The Arabic gang-rape ‘Taharrush’ phenomenon which sees women surrounded by groups of men in crowds and sexually assaulted… and has now spread to Europe
The Arabic term ‘taharrush’ roughly translates to ‘collective harassment’
It refers to sexual assaults carried out by groups of men in public places
Surrounded by dozens of attackers, lone women are groped or raped
The phenomenon was first seen in 2011 when a reporter was attacked
Lara Logan endured an assault while reporting on the protests in Egypt
Police say attacks in Cologne marked Europe’s first instance of taharrush
Police fear a gang-rape phenomenon known as ‘taharrush gamea’ in the Arab world and seen in attacks on women across German cities at the New Year has now spread to Europe.
The name of the practice translates to ‘collective harassment’ and is carried out by large groups of men who sexually assault lone women, either by groping, or in some instances, raping them.
The men first surround their victim in circles. Some then sexually assault her, while others not directly involved watch or divert outsiders’ attention to what is occurring.
Sometimes the terrified victim – in a state of shock and unable to respond – is also robbed during the ordeal.
And the attack usually goes unpunished because the large number of perpetrators and chaos of the attack means authorities are unable to identify those involved.
There remains debate about what defines ‘taharrush’ – some still insist it is a reference to flirting – though scholars argue its definition changed after the attacks seen in Egypt from 2011 onwards.
German authorities have stated this was the phenomenon seen in Cologne city centre on New Year, when hundreds of women reported they were sexually assaulted.
The practice is only carried out in public and almost always at demonstrations or large public gatherings where the attackers find safety in numbers and disorder.
The Arab phenomenon first came to the attention of the Western world when South African reporter Lara Logan, working for CBS, was set upon by a large group of men while reporting on celebrations in Tahrir Square, Egypt, in 2011.
Logan recounted her ordeal in Egypt several months later on a 60 Minutes broadcast, describing how the baying crowd ‘raped me with their hands’.
The 44-year-old revealed terrifying details of the 40 minute-long February attack in Cairo’s Tahrir Square, including how she became separated from members of her crew after someone in the frenzied 200-strong crowd shouted ‘Let’s take her pants off.’
She said: ‘Suddenly, before I even know what’s happening, I feel hands grabbing my breasts, grabbing my crotch, grabbing me from behind. I mean, and it’s not one person and then it stops, it’s like one person and another person and another person.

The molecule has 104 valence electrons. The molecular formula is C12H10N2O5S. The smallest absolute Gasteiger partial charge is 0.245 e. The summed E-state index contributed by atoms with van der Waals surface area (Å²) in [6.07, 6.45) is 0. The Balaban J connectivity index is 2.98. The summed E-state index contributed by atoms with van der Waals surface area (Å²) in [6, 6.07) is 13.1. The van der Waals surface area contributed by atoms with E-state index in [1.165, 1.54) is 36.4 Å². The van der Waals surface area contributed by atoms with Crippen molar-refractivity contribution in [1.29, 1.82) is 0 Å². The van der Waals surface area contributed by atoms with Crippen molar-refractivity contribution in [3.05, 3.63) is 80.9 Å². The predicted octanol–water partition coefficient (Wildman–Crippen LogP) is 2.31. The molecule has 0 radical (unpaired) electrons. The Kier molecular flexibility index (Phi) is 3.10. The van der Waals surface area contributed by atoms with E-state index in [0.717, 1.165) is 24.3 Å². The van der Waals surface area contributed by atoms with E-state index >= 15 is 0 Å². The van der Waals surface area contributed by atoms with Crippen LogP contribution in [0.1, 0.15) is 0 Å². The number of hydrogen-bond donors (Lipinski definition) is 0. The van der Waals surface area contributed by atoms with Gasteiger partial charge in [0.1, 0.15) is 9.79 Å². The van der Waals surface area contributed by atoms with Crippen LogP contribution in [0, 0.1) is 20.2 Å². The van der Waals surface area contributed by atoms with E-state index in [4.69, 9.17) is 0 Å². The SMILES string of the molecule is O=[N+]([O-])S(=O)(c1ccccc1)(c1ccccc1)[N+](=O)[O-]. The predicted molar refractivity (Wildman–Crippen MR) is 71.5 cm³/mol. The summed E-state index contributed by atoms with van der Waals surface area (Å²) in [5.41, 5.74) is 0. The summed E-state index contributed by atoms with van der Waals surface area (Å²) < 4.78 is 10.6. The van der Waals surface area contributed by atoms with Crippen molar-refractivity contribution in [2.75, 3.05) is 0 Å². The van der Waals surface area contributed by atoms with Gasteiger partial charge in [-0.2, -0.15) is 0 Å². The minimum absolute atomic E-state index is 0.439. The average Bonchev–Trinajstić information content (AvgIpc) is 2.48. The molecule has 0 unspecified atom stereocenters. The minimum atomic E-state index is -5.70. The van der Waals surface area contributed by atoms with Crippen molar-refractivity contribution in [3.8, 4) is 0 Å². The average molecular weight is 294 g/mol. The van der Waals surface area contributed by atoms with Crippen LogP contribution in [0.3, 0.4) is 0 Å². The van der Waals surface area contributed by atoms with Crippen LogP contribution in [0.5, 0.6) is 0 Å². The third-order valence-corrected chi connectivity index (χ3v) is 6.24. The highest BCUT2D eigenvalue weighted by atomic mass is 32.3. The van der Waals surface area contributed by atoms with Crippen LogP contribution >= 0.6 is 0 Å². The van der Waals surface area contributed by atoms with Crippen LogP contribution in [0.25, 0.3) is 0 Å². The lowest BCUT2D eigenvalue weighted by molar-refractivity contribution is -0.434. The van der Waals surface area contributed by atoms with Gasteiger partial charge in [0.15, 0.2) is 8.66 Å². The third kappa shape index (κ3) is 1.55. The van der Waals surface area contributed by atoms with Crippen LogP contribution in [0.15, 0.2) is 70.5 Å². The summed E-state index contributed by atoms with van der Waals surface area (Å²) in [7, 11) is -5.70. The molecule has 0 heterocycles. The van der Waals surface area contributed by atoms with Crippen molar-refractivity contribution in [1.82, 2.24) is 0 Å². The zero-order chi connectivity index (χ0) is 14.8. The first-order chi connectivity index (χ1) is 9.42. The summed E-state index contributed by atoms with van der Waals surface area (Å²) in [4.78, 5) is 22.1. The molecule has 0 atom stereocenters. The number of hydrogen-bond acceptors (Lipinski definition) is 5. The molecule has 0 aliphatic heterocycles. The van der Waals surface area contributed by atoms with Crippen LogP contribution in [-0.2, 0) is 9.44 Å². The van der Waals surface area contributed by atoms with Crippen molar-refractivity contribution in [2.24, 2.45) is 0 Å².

‘And I know Ray is right there, and he’s grabbing at me and screaming, “Lara hold onto me, hold onto me”.’
It was revealed that as she was pulled into the frenzy the camera recorded her shouting ‘Stop.’ It was revealed that someone in the crowd falsely shouted out that she was an Israeli Jew.
Angie Abdelmonem, a doctoral candidate at Arizona State University, recently published a study into the instances of ‘taharrush’ seen during the Egyptian Revolution.
She said the ‘violent nature of sexual harassment and assault in Tahrir Square captured global attention’, but many locally initially believed the state was hiring thugs to harass women and stem public protest.
‘This [perception] shifted on February 11, the day Mubarak stepped down, with the mob assault and rape of CBS correspondent, Lara Logan,’ she wrote.
‘Between 2011 and 2013, sexual harassment became common at protests in Tahrir Square, exemplified by a number of highly publicized violent attacks that demonstrate how women’s bodies became objectified and dehumanized during the uprising.’
She goes on to conclude the lack of ‘conceptual boundaries’ of the term further blurred the lines of when acceptable flirtation became harassment.
German police believe it was ‘taharrush’ committed in Cologne and other cities at New Year by Arab and North African men that led to hundreds of police complaints in the following weeks.
German federal police told Die Welt that crimes are committed by groups of young men during large gatherings of people, such as demonstrations, and range from sexual harassment to rape.
It was the first instance of the phenomenon having reached Europe, and as the scale of the attacks in the city slowly emerged, other centres, such as Zurich and Salzburg, reported similar crimes.
A report from the Interior Ministry in North Rhine-Wesphalia (NRW) state, where Cologne lies, said 516 criminal complaints had been registered, 237 of which were of a sexual nature.
A separate report from the Cologne police gave graphic descriptions of the crimes, listing case after case of women surrounded by gangs of men who put their hands in the victims’ pants and skirts, grabbed them between the legs, on the buttocks and the breasts, often while stealing their wallets and cell phones.
A total of 19 suspects have been identified, all foreigners.